Sunday, November 29, 2009

A Manicure for All Eternity...

In the ancient world, death was often as important as life. The two worlds were intertwined and coexisted in the minds of many people. Egyptians held ceremonies for their dead and celebrated the afterlife, making sure that tombs were stocked full of food and wares for their journey into the next life (we could say they obviously disagreed with the old adage "you can't take it with you"). They also believed in ghosts, or khu. Although we can't be sure that apparitions wander the Valley of the Kings, there might be a few restless spirits lingering near the Nile River. And all of them may not be straight.

A tomb was unearthed in 1964 near Memphis which surprised many archaeologists. It was the final resting place (or way station, in their views) of Khnumhotep and Niankhkhnum, two royal servants from the Fifth Dynasty (2498-2345 BC, a.k.a. Old Kingdom). When combined, their names can be translated as "joined in life and joined in death", which is fitting given their life together and joint burial near the pyramid of King Unas. Though what is not very common is the fact that Khnumhotep and Niankhkhnum were both men.

This pair of royal confidants were "Overseers of the Manicurists in the Palace of King Niuserre", according to inscriptions at the site (fascinating how some 4500 years later, we sometimes perpetuate the stereotype by having such professions). In artwork adorning the tomb, the two men are shown holding hands and touching noses (the Egyptian version of a kiss). At the time, the accepted hypothesis was that they were twin brothers and that explained the "exaggerated affection" shown. But the evidence from history could not be ignored, leading some historians to name the pair the oldest documented gay couple in history.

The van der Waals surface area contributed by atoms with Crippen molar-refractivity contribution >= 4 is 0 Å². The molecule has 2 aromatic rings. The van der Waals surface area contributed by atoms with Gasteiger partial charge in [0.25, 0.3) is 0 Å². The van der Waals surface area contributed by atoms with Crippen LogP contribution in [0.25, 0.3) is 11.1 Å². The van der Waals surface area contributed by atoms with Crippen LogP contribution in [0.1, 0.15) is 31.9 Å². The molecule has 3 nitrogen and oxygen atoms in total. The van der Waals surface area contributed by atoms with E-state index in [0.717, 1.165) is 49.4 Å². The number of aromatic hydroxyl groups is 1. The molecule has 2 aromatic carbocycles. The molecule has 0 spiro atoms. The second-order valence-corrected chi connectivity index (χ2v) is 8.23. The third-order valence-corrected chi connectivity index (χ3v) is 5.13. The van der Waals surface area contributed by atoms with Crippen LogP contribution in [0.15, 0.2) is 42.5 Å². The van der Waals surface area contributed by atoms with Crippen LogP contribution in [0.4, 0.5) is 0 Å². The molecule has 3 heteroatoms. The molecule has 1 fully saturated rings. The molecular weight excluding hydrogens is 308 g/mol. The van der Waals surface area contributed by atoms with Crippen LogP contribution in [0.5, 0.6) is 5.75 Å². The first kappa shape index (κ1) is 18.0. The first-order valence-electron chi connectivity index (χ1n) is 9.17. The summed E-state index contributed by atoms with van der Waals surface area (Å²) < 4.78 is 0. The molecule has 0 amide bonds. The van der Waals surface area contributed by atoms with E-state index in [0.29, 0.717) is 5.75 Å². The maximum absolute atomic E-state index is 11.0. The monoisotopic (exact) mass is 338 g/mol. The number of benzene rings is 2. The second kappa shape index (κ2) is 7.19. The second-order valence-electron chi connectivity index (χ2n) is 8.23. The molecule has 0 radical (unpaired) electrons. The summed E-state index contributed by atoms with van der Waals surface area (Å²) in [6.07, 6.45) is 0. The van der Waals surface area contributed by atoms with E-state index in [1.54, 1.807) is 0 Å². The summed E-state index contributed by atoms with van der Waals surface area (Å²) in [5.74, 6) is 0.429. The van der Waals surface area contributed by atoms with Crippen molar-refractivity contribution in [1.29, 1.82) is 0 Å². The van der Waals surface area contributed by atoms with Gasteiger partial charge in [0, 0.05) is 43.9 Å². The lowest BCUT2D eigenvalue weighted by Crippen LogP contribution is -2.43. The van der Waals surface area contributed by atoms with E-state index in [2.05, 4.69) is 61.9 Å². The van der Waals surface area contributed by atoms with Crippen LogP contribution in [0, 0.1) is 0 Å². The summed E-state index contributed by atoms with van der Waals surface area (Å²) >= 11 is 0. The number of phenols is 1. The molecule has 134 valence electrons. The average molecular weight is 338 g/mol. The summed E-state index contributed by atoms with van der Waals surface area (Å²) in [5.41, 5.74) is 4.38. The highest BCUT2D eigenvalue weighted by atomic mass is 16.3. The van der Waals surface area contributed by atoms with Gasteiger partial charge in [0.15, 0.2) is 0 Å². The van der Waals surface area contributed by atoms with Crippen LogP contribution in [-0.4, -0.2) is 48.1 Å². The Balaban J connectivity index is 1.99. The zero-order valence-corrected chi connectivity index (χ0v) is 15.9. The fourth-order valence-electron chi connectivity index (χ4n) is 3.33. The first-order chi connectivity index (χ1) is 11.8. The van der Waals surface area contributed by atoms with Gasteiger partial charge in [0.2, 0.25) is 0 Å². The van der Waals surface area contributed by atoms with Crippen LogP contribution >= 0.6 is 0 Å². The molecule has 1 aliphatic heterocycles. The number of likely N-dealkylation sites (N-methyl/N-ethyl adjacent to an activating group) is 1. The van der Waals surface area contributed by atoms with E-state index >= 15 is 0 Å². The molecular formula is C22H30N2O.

While some people insist that homosexuality was not accepted in ancient Egypt, the lack of mentions of gays and lesbians may, in fact, mean that sexuality was a non-issue. Mundane, every-day things were not often recorded in history, after all. For these two royal manicurists to be given a tomb together says a lot about the world before Christianity took root. it's nice just to know that thousands of years ago, the love between men could be deemed worthy enough for the afterlife... and two male lovers could share an eternity together.

1 comment:

Jeanne said...

hi, Ken
I can view your blog again!
And this post is so timely.
Over at the Speak Its Name review site they're doing an advent calendar and today's poster asked for gay couples before 1900.
Now, how spooky is it that I visited today and saw this post?
BTW, great story idea here!
Email me.
Lots to talk about